Let me share with you a Halloween haunting back when I lived in one of the little Yup’ik villages on the tundra of southwest Alaska. The sun slipped beneath the horizon, my sisters and the other little kids were back from trick-or-treating, and it was our turn, the teenagers, to race down the narrow dark boardwalks between houses to fill our own plastic grocery sacks with candy.
I don’t even remember if we had costumes, but I do remember that it was a fall like this one, with no snow, and tall grass lined the boardwalk like two moving walls that whispered in the winds. We grabbed candy inside the first house and when we came out and started to the next, someone spotted something strange emerging from the tall grass. A traditional Yupik parka, with the hood up, no hands or feet visible, the thick fur ruff obscuring the face, appeared on the boardwalk behind us. We sprinted to the next house, not sure what to make of the parka, but not quite willing to admit to the adults inside what we’d just seen.
Back outside the little parka appeared again and again between each candy stop, each time giving us a good scare. We’d all grown up hearing the traditional stories of such haunting and we had a sense that we were being played with, but none of us were brave enough to approach the little figure or to question who or what was toying with us.
The last batch of houses sat on the far north side of the village, a walk that would require us to travel down a considerable span of darkness, right past the abandoned (and haunted) teachers’ quarters that everyone in the village avoided and didn’t even like to speak about. As we made our way down the boardwalk towards the last cluster of houses the little parka appeared behind us, and when we entered the arctic entry to the house, I remember looking back and seeing it standing there mid-way beside the teachers’ quarters, blocking our passage home.
When we came out, the parka was gone.
As we passed the building, we expected the parka to jump out in front of us or behind us, but it didn’t. Someone gasped and pointed, and there in the darkness beneath the building, near one of the steel posts that held it above the permafrost, the parka sat upright, waiting. It sprang towards us with a cackle.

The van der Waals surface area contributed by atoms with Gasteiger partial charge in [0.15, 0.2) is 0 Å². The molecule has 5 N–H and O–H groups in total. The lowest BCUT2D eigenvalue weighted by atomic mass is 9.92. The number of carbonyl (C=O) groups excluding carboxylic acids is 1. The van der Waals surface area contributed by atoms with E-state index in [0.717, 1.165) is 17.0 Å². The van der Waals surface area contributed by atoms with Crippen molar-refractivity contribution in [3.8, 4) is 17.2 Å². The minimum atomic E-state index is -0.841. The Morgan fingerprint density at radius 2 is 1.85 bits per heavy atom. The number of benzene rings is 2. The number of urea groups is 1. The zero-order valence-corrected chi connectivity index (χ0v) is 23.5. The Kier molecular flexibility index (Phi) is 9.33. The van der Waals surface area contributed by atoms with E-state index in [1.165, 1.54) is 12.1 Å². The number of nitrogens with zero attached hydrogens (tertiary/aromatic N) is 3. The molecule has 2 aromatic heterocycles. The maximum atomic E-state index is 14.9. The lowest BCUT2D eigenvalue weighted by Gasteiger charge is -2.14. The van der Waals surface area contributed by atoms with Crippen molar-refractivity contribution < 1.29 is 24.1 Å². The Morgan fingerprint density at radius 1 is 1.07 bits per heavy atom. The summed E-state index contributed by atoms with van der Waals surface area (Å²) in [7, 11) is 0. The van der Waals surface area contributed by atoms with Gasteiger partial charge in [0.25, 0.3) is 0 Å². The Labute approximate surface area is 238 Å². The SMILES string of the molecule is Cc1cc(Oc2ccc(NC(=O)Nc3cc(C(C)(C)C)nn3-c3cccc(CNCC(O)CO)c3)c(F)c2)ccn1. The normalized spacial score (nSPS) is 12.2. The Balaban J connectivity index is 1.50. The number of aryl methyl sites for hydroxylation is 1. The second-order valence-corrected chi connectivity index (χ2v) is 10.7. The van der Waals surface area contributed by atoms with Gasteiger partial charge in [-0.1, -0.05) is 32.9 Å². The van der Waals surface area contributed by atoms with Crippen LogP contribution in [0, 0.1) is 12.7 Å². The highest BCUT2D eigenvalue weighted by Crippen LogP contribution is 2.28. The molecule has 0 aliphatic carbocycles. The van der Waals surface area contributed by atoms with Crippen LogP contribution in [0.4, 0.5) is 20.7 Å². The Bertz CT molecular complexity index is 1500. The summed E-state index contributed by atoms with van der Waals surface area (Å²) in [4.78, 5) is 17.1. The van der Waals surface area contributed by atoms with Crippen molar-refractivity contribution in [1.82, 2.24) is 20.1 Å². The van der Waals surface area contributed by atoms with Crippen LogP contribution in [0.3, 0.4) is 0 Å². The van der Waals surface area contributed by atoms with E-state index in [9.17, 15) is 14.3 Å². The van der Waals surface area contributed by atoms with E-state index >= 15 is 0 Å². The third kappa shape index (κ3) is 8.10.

We screamed and ran for our lives, and behind us the parka followed, growling and roaring. We fled in terror, but the scary sounds in our wake turned to laughter — and legs and arms popped out from the squirrel and moose skin covered coat and soon a face emerged from beneath the parka’s hood.
My good friend. Ever the prankster. A boy with a contagious giggle and a hyena-like laugh. Loved by everyone. Afraid of nothing and afraid of no one.
Not a soul in the village would have gone to those lengths for an all-night prank like that. Not only was he foregoing his sack of free candy, but he spent that spooky black night alone, hiding in the grass; even hiding beneath the haunted school buildings despite all the traditional Yup’ik monsters and spirits also lurking in the same shadows, just to hear our terrified squeals.
A few years later we lost our prankster friend. I heard he managed to climb out from the black scar his snowmachine left through the river ice, but in the cold and wind he couldn’t escape death’s icy grip.
I try to comfort myself with the notion that he feared nothing. That even in the face of death, alone and cold in the howling tundra winds, he could find a way to giggle and that he wasn’t scared. And while his death still haunts me, over twenty years later, I am comforted by the fact that his trickster spirit survives. Each Halloween I think of him and imagine if I stare hard enough into the shadows I just might catch a glimpse of the ghostly fur parka waiting to jump out and chase me.
[This essay first appeared on the 49 Writers Blog: https://49writers.org/2010/10/ghost-in-parka-guest-post-by-don.html ]